On Saturday, a White House official said Mr. Bush has reviewed the disputed documents that purport to show he refused orders to take a physical examination in 1972, and did not recall having seen them previously.

In his first public comment on the documents controversy, the president told The Union Leader of Manchester, N.H., "There are a lot of questions about the documents, and they need to be answered."

The Bush campaign has alleged that their Democratic rivals were somehow involved in the story. John Kerry's campaign denies it. In an email revealed last week, Burkett said he had contacted the Kerry campaign but received no response.

Meanwhile, a federal judge has ordered the Pentagon to find and make public by next week any unreleased files about Mr. Bush's Vietnam-era Air National Guard service to resolve a Freedom of Information Act lawsuit filed by the Associated Press.

The White House and Defense Department have on several occasions claimed that they had released all the documents only to make additional records available later on.

İMMIV, CBS Broadcasting Inc. All Rights Reserved. This material may not be published, broadcast, rewritten, or redistributed. The Associated Press contributed to this report.

homepage: homepage: http://www.cbsnews.com/stories/2004/09/06/politics/main641481.shtml

Yes I have a thought... 20.Sep.2004 14:23


So CBS screwed up...who doesen't...but it brings up the fact...that it is not the untruths or the bias, (that one with any brains) can gleen from mainstream press or media...but the blatant nonreporting or under reporting is the crime...FAIR&BALANCED...NEWS YOU CAN TRUST....indepth coverage with comments from our experts...what a bunch of crap!...the violation of trust that these so called news agencies are guilty of is over the top. FOX,GANNETT,CNN,CBS,NBC,MSNBC...calling it what it is "corprate news&information" Our trusted news-anchors and reporters,in our homes every night,almost part of our familes, with their concern ...and 6&7 figure incomes...so they give it to us just like their told to....and millions of us know no better....you cannot have the liberty of freedom without an informed public....and for the hundreds of millons you think you as fools and uninformed....there are hundreds of thousands of us...who will take this disinformation and untold truths...and correct it...and...expose what you attempt to hide from the light of day....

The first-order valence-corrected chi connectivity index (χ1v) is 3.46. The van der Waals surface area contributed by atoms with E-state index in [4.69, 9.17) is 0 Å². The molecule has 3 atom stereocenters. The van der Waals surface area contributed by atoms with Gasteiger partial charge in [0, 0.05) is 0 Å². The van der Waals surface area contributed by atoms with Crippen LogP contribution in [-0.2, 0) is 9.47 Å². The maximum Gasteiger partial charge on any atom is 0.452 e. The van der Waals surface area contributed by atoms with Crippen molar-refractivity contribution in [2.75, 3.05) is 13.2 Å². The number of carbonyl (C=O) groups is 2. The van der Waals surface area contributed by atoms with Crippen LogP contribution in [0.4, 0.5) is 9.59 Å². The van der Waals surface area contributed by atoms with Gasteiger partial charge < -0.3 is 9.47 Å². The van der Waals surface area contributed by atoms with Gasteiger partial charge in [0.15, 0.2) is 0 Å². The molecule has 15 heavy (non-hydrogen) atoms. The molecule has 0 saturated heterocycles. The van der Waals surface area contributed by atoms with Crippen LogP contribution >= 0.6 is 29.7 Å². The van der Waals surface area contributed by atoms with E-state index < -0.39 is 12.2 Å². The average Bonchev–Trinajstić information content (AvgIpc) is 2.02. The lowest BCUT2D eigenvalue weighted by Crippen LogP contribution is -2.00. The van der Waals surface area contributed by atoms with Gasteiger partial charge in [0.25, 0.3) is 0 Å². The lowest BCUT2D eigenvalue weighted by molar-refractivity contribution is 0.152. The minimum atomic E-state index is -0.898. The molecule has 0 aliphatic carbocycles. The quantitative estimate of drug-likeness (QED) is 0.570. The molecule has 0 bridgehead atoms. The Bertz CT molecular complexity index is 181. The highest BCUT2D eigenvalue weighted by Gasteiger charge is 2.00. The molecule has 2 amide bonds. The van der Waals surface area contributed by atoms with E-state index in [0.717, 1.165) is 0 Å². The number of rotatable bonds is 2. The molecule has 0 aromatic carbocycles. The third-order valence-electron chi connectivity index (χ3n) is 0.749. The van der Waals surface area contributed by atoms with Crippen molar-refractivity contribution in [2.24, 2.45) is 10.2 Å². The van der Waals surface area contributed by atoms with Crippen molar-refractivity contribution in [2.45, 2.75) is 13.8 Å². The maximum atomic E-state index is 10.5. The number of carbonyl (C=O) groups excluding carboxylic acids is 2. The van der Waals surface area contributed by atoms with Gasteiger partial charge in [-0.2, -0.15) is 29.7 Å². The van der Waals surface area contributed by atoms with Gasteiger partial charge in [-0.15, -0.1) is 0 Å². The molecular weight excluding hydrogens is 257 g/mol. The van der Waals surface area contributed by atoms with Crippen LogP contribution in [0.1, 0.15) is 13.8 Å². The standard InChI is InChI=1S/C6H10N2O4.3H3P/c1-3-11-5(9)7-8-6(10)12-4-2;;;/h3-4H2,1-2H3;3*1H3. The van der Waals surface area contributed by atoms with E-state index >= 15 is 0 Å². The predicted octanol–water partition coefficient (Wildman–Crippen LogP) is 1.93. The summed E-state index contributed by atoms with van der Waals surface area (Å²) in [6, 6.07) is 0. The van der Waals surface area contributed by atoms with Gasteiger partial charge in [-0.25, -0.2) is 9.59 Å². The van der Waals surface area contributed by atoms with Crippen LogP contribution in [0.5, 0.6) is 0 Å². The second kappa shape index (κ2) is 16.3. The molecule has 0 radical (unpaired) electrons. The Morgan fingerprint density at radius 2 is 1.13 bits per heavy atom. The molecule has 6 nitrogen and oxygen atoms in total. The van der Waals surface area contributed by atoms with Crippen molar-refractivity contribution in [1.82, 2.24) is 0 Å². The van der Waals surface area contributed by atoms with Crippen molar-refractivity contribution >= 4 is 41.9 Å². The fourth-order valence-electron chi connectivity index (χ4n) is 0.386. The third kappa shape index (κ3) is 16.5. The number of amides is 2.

No one screwed up. It's the truth 20.Sep.2004 18:57


No one screwed up. It's the truth, it's only being repressed. Read this for the two documents that prove it uncontravertibly.


Is Rather's report accurate? Is George W. Bush a war hero or a privileged little Shirker-in-Chief? Today I saw a goofy two page spread in the Washington Post about a typewriter used to write a memo with no significance to the draft-dodge story. What I haven't read about in my own country's media is about two crucial documents supporting the BBC/CBS story. The first is Barnes' signed and sworn affidavit to a Texas Court, from 1999, in which he testifies to the Air Guard fix -- which Texas Governor George W. Bush, given the opportunity, declined to challenge.

And there is a second document, from the files of US Justice Department, again confirming the story of the fix to keep George's white bottom out of Vietnam. That document, shown last year in the BBC television documentary, "Bush Family Fortunes," correctly identifies Barnes as the bag man even before his 1999 confession.

At BBC, we also obtained a statement from the man who made the call to the Air Guard general on behalf of Bush at Barnes' request. Want to see the document? I've posted it at:

equal time, equal standards? 20.Sep.2004 23:26

no, no, no case

When was Bush expected to "prove the authenticity" of any documents he's made public about his military "career"? Captain America is an idiot -- or a self-conscious propagandist helping to lock down permanent power for the new one-party Republican fascist state. Love U Cappy! :-P

yeeaaarrrgh 21.Sep.2004 04:43


"More proof the media and their journalists are a bunch of liberals who hate Bush and almost all vote Democrat"

so true... except for almost all of the media and their journalists!

pay no attention to the man behind the curtain 21.Sep.2004 07:00

Miss Direction

CBS is now admitting the documents are false, or at least questionable. This only shows their lack of political courage.

Any news organization probably used--in the '60s and '70s--the same high-end IBM typewriters which the military also used. A lot of attention has been given to the "th" superscript. In fact, you're much more likely to see a superscripts in a document created on a ball-element typewriter than in a document created on a computer. Superscripts were more common 30 years ago. Nowadays they look quaint.

As for proportional spacing, this too could be found on many typewriters of the era in question.

The questions regarding the legitimacy of the documents were raised primarily by right-wing blogs and right-wing talk radio. Somehow, the mainstream media picked up and ran with these allegations very quickly. While the stories of the Swift Boat liars weren't seriously questioned until the story had been simmering on the front pages for two weeks.

Liberal media my ass.

But this supposed document-forging story is a sideshow to the bigger story of Bush shirking his National Guard duties, in much the same way the whole Presidential election is a sideshow from global corporate destructiveness.

. 21.Sep.2004 16:18


Liberals aren't leftists. Just like conservatives, they are apologists for the status-quo.

grammar 22.Sep.2004 12:41

copy editor

"media" is a plural noun, idiot.